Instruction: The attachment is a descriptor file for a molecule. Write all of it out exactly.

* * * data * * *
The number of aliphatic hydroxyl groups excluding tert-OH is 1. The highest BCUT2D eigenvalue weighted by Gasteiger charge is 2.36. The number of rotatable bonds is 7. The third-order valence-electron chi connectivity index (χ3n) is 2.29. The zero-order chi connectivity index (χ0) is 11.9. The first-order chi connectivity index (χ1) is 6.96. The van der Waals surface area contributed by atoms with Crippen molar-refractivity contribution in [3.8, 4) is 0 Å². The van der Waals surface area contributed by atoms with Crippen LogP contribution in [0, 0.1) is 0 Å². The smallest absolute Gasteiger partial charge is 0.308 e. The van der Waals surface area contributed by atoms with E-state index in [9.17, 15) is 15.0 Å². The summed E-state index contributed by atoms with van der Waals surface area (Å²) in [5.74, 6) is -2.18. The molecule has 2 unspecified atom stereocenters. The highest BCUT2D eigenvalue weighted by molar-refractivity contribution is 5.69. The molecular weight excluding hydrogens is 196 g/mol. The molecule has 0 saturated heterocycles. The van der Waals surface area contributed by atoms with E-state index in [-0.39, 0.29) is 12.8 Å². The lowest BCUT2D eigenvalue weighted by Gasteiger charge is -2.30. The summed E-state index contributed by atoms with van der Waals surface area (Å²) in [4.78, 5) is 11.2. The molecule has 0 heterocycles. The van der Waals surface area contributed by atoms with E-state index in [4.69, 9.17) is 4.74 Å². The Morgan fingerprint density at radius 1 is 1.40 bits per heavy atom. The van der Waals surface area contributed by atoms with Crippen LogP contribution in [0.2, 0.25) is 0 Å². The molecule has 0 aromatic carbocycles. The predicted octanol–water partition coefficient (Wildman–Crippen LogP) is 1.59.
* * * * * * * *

The number of aliphatic hydroxyl groups excluding tert-OH is 1. The highest BCUT2D eigenvalue weighted by Gasteiger charge is 2.36. The number of rotatable bonds is 7. The third-order valence-electron chi connectivity index (χ3n) is 2.29. The zero-order chi connectivity index (χ0) is 11.9. The first-order chi connectivity index (χ1) is 6.96. The van der Waals surface area contributed by atoms with Crippen molar-refractivity contribution in [3.8, 4) is 0 Å². The van der Waals surface area contributed by atoms with Crippen LogP contribution in [0, 0.1) is 0 Å². The smallest absolute Gasteiger partial charge is 0.308 e. The van der Waals surface area contributed by atoms with E-state index in [9.17, 15) is 15.0 Å². The summed E-state index contributed by atoms with van der Waals surface area (Å²) in [5.74, 6) is -2.18. The molecule has 2 unspecified atom stereocenters. The highest BCUT2D eigenvalue weighted by molar-refractivity contribution is 5.69. The molecular weight excluding hydrogens is 196 g/mol. The molecule has 0 saturated heterocycles. The van der Waals surface area contributed by atoms with E-state index in [-0.39, 0.29) is 12.8 Å². The lowest BCUT2D eigenvalue weighted by Gasteiger charge is -2.30. The summed E-state index contributed by atoms with van der Waals surface area (Å²) in [4.78, 5) is 11.2. The molecule has 0 heterocycles. The van der Waals surface area contributed by atoms with E-state index in [4.69, 9.17) is 4.74 Å². The Morgan fingerprint density at radius 1 is 1.40 bits per heavy atom. The van der Waals surface area contributed by atoms with Crippen LogP contribution in [0.2, 0.25) is 0 Å². The molecule has 0 aromatic carbocycles. The predicted octanol–water partition coefficient (Wildman–Crippen LogP) is 1.59.